Trying to continuously list all bluetooth devices in range on a Raspberry Pi. I don't need to monitor any traffic, just list the devices. My hope is that I can get that information from the advertisement packets (frames?).

I did some experiments on Ubuntu 18.04 and was able to see those packets in Wireshark, but not until I had the system actively scan for bluetooth devices. Is there a way to just passively receive those advertisements, or to have the system continuously scan? I'd like to be able to trigger it from a shell script.

Ideally I'd have a shell script run tshark with the appropriate filters and get output including any devices advertising their presence. If there's some reason that won't work, I am game to write a custom program to do this.

I'm not really clear why the system is not receiving anything from bluetooth until I scan for devices, and if there's a way to enter this mode from a script. From there I guess the question is whether tshark can do what I need or if it will have to be a program.

All the bluetooth instructions I've found so far would have me using a GUI to start scanning. I haven't seen anything that tells me how to control this more directly.


2 Answers 2


Well this is what I came up with that seems to work:

bluetoothctl scan on

sudo tshark -i bluetooth1 -Y "bthci_evt.le_meta_subevent == 0x2" -T fields -e bthci_evt.bd_addr -e bthci_evt.rssi

This gives me the MAC address and signal strength. However I found that when using the in-built bluetooth on the pi it would stop working after a short while. I could restart the service and get it to go for a little while again, but it would shortly quit each time.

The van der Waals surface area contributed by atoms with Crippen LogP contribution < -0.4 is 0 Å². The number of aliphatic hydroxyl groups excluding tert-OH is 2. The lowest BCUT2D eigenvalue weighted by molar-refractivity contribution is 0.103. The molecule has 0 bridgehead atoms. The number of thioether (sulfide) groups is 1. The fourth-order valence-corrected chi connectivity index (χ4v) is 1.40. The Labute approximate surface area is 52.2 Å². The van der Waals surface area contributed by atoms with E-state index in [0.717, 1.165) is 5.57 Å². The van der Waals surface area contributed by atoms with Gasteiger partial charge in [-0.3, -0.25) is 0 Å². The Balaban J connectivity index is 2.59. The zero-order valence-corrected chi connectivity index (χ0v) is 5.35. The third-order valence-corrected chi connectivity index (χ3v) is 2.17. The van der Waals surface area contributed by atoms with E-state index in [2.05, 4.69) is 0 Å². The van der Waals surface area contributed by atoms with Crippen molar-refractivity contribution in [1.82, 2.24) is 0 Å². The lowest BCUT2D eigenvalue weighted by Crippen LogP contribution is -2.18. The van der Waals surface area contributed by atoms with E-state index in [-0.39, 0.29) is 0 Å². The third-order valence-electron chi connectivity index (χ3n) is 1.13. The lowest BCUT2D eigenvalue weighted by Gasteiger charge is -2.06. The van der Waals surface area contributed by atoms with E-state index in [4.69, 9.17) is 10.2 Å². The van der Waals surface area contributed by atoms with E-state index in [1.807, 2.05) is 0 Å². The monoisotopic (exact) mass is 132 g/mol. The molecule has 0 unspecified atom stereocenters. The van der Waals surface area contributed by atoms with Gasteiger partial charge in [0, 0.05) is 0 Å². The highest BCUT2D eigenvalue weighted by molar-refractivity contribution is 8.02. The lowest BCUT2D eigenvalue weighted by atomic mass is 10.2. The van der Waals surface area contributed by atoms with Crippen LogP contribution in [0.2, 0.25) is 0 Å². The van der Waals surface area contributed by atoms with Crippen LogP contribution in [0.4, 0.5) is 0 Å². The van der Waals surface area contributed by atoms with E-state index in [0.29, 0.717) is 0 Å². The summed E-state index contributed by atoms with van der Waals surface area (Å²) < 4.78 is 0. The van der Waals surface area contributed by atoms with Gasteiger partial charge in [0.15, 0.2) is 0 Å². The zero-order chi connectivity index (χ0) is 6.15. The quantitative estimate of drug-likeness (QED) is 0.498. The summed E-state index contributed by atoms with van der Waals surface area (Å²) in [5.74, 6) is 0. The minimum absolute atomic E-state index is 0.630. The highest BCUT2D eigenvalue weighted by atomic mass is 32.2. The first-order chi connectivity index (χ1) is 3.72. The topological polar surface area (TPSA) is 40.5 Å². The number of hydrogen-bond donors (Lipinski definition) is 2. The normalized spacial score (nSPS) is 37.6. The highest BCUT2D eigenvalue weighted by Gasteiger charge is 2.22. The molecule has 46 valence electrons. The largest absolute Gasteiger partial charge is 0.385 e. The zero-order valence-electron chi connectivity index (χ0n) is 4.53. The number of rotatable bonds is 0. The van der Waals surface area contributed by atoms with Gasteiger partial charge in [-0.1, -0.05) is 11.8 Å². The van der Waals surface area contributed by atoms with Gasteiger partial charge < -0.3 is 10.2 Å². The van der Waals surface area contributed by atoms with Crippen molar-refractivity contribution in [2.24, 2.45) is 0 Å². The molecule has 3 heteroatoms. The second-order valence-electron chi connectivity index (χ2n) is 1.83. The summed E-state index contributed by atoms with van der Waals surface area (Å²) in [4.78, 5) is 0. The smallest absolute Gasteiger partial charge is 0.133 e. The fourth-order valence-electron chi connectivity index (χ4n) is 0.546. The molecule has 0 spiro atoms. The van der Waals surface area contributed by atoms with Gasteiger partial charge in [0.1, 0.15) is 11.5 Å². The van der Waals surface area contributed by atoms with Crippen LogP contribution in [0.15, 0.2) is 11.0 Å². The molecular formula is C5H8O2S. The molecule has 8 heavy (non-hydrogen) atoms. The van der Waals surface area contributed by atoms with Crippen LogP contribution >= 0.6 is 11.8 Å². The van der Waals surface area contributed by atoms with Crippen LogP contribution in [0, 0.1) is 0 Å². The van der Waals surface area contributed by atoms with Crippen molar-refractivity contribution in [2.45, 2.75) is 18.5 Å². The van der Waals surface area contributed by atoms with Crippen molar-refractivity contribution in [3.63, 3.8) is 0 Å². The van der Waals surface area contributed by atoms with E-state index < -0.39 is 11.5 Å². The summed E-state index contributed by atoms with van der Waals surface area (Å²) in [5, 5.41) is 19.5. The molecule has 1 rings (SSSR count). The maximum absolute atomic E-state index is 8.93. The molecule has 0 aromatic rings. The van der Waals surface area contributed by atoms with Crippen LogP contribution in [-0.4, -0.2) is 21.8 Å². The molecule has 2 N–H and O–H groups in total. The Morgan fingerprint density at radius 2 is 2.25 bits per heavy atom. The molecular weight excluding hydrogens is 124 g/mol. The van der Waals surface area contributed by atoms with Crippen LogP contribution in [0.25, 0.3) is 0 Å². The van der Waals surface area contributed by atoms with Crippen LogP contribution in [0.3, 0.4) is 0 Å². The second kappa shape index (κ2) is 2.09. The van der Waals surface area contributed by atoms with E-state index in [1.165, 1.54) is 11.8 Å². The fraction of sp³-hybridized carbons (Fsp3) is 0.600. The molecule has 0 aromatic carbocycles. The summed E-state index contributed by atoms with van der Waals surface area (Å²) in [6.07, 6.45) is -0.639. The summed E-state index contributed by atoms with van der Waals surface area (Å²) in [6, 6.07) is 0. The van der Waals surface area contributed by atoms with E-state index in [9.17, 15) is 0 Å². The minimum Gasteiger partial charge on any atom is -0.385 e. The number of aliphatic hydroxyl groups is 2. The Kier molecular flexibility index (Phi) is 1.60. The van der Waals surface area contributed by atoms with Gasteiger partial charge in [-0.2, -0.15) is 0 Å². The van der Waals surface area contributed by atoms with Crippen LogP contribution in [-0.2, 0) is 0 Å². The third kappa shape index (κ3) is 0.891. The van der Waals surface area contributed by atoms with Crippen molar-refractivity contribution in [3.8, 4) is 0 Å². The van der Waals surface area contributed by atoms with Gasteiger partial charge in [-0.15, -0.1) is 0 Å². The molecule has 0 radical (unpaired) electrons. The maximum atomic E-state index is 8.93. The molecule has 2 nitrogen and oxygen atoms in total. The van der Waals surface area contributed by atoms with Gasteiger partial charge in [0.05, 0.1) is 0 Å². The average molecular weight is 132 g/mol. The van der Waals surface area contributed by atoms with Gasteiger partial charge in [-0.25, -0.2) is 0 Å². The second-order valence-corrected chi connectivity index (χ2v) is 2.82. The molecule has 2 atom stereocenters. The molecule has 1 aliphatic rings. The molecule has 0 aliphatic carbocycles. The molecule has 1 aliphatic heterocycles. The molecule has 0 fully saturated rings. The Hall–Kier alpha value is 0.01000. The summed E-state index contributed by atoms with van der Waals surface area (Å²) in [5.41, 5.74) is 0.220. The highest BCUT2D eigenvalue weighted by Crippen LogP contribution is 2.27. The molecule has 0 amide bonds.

However with a cheap USB bluetooth dongle it seems to just run forever. That's why I'm sniffing on bluetooth1 instead of bluetooth0. Time will tell if this is a good permanent solution but so far it seems to work.


I tried fuzzboil's solution on a Raspberry Pi 4B but listened on bluetooth0 and had no issues with reliability so the built-in bluetooth module worked fine for me and I didn't need to get an external USB bluetooth module.

However, with the filter specified in their answer, I couldn't get a list of all Bluetooth devices and only BLE devices showed up.

With this command, you can get a list of all (BLE and non-BLE) devices to show up with their MAC address, RSSI and name.

sudo tshark -i bluetooth0 -Y "(bthci_evt.code == 0x2f) || (bthci_evt.le_meta_subevent == 0x2 && btcommon.eir_ad.entry.device_name != '')" -T fields -e bthci_evt.bd_addr -e bthci_evt.rssi -e btcommon.eir_ad.entry.device_name

The output looks like this:

d1:6e:XX:XX:XX:XX   -65 Mi Smart Band 4
8c:5a:XX:XX:XX:XX   -43 Mi Soundbar
c5:9d:XX:XX:XX:XX   -69 ENDURE
d1:6e:XX:XX:XX:XX   -61 Mi Smart Band 4
8c:5a:XX:XX:XX:XX   -47 Mi Soundbar

Add -e btcommon.cod.class_of_device -e btcommon.cod.minor_device_class to the end of the command to show additional information for non-BLE devices.

Additional resources:

  1. Wireshark - Bluetooth HCI Event
  2. HCI Interface
  3. Installing Wireshark on Raspberry Pi

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